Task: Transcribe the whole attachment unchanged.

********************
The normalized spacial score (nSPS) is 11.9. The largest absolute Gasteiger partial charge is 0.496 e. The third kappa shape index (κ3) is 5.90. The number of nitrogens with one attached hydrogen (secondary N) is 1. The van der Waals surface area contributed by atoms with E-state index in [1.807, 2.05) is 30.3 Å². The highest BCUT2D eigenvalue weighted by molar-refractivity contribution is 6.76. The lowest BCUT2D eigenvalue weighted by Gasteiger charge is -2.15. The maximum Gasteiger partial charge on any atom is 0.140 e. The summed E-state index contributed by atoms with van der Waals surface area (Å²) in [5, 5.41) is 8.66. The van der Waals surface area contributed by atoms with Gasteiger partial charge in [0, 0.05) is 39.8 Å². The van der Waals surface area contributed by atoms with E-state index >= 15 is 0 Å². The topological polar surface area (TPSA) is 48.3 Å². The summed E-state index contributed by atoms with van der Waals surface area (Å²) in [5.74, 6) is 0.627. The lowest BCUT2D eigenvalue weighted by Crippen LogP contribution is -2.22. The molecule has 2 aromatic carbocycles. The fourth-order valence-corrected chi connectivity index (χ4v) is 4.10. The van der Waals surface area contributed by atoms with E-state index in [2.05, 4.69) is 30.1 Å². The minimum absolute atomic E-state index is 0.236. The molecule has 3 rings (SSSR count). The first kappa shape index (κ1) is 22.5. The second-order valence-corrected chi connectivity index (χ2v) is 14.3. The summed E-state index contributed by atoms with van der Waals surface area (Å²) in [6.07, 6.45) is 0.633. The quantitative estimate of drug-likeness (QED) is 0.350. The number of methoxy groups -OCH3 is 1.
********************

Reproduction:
The normalized spacial score (nSPS) is 11.9. The largest absolute Gasteiger partial charge is 0.496 e. The third kappa shape index (κ3) is 5.90. The number of nitrogens with one attached hydrogen (secondary N) is 1. The van der Waals surface area contributed by atoms with E-state index in [1.807, 2.05) is 30.3 Å². The highest BCUT2D eigenvalue weighted by molar-refractivity contribution is 6.76. The lowest BCUT2D eigenvalue weighted by Gasteiger charge is -2.15. The maximum Gasteiger partial charge on any atom is 0.140 e. The summed E-state index contributed by atoms with van der Waals surface area (Å²) in [5, 5.41) is 8.66. The van der Waals surface area contributed by atoms with Gasteiger partial charge in [0, 0.05) is 39.8 Å². The van der Waals surface area contributed by atoms with E-state index >= 15 is 0 Å². The topological polar surface area (TPSA) is 48.3 Å². The summed E-state index contributed by atoms with van der Waals surface area (Å²) in [5.74, 6) is 0.627. The lowest BCUT2D eigenvalue weighted by Crippen LogP contribution is -2.22. The molecule has 2 aromatic carbocycles. The fourth-order valence-corrected chi connectivity index (χ4v) is 4.10. The van der Waals surface area contributed by atoms with E-state index in [2.05, 4.69) is 30.1 Å². The minimum absolute atomic E-state index is 0.236. The molecule has 3 rings (SSSR count). The first kappa shape index (κ1) is 22.5. The second-order valence-corrected chi connectivity index (χ2v) is 14.3. The summed E-state index contributed by atoms with van der Waals surface area (Å²) in [6.07, 6.45) is 0.633. The quantitative estimate of drug-likeness (QED) is 0.350. The number of methoxy groups -OCH3 is 1.